Muddy Lotus Roots Turn into Colorful Flowers
TOKUSHIMA- Spanish artist Joan Miro (1893-1983) drew flowery and rhythmical abstract paintings. They were like embodied music. A female designer who admires Miro wanted to realize his abstract painting with lotus roots. This motivation gave birth to “Hana Renkon” (Flowery Lotus Roots) in Naruto, Tokushima Prefecture. The product is bottled pickles of sliced lotus roots with red and yellow vegetables, designed to look like a bouquet of flowers. Lotus root in Naruto is known of its whiteness and crispness, and because of its shape it is often used at auspicious occasions.
In Japan, older people say that this vegetable brings you a good future and is considered to bring a good luck, as lotus roots grow with long holes down their lengths. You can look right through the vegetable like a telescope. When sliced, they are reminiscent of flowers.
Sumiko Saito created Hana Renkon. She is a flower designer. About 30 years ago, she married a man who was the son of ninth-generation lotus root farmer in Naruto. “I love flowers and when I was young I decided to make a living with flowers,” Sumiko said. “In 2013, I was given an opportunity when I was asked to enter an agricultural competition. I had been thinking of using only baby lotus roots to make pickles. I wanted to introduce beautiful lotus roots to the market. So I was inspired by Miro’s flowery paintings in making Hana Renkon,” she said. Her work received a top prize at the competition.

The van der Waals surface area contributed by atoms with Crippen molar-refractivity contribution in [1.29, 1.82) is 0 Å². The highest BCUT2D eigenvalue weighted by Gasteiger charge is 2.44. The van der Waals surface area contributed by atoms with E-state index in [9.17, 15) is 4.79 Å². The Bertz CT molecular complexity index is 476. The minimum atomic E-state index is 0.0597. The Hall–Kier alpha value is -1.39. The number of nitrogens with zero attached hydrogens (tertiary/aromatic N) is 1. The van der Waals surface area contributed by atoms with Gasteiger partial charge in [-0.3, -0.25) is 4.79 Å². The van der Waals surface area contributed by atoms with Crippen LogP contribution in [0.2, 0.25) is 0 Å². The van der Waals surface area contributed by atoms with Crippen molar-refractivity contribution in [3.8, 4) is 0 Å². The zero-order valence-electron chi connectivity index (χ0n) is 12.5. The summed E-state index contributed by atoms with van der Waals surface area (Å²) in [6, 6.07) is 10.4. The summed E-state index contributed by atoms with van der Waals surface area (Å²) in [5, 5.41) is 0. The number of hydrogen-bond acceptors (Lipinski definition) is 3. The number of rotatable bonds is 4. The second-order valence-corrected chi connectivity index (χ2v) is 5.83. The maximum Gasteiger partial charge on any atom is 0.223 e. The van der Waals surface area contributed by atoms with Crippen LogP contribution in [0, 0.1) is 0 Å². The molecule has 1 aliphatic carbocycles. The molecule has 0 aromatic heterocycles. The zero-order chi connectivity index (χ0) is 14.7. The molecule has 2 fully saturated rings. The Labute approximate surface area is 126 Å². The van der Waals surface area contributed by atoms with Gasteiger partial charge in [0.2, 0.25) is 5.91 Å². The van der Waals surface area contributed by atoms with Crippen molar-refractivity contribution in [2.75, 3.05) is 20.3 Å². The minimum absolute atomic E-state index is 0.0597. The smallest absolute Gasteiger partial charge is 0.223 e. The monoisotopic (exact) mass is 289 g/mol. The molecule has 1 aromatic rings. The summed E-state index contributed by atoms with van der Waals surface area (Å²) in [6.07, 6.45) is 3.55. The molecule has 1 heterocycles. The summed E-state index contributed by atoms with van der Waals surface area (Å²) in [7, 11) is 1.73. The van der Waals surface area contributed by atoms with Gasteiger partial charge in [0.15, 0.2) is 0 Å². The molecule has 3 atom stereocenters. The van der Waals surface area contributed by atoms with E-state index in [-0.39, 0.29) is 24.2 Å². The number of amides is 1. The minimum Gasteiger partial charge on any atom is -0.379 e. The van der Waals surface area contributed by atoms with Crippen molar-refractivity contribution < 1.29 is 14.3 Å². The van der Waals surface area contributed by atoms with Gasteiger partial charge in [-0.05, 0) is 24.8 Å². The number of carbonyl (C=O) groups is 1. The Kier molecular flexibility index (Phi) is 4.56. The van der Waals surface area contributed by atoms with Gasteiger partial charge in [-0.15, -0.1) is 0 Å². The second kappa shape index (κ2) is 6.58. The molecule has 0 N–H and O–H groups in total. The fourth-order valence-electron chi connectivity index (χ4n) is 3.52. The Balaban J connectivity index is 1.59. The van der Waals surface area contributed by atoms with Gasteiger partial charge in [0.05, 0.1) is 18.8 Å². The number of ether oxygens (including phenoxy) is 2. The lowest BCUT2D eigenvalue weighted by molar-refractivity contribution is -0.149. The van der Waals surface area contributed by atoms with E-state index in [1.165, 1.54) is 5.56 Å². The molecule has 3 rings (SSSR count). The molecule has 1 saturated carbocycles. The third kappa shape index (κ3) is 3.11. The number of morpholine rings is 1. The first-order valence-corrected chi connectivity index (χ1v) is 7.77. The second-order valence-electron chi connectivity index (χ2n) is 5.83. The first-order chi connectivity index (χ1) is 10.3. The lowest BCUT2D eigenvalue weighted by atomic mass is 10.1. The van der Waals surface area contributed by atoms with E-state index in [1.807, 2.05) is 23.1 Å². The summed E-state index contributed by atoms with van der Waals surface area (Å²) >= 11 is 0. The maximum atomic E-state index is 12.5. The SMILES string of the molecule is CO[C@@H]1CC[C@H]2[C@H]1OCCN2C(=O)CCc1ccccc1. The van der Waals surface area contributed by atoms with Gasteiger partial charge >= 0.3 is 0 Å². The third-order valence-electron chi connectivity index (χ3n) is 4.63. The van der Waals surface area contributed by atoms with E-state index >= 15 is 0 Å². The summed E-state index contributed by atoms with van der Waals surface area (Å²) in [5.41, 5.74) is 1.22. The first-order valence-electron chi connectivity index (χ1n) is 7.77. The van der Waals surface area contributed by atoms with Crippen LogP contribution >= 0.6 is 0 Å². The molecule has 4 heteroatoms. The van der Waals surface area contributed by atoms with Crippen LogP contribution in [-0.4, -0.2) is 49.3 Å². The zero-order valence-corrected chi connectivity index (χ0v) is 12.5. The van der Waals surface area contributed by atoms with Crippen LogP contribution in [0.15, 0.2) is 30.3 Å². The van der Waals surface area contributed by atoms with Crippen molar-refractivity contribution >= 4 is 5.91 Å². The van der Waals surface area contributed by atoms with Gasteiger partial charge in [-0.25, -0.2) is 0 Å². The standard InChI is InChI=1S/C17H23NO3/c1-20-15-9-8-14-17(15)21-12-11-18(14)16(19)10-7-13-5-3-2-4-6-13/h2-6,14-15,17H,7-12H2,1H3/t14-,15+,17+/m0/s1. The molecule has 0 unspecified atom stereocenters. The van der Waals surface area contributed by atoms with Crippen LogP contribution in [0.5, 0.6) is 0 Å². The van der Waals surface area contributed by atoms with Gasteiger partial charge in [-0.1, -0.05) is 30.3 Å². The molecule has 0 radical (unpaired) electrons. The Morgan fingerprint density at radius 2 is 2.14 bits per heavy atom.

However, her victory led to hardship. As a perfectionist, she repeatedly told herself, “This is food. No mistake is allowed!” She spent more than two years at a third-party institution creating a new type of processed food that tasty, healthy and safe with no additives, that could sustain near-fresh conditions and realized a super mild flavor. After undertaking special endeavor, Hana Renkon was born and it officially went into production started at the end of 2015.
Sumiko was born at a Buddhist temple dating back to 1308, one of the oldest ones in Tokushima Prefecture. When she was a child, she used to follow her nearly 90-year-old grandmother, who was a flower arrangement teacher, every day to dedicate flowers to many locations at the temple. It is from this experience that she owes her interest in flowers. When she became a junior high school student, she loved handicrafts. She single-mindedly sewed small fabric dolls almost every day in her room. About 50 to 60 years ago, it was the norm that Japanese women quit working after they were married. Her birth mother, however, was working and often told Sumiko to have a job even after marriage. Sumiko was influenced by her mother and began thinking about handcrafts as her future occupation.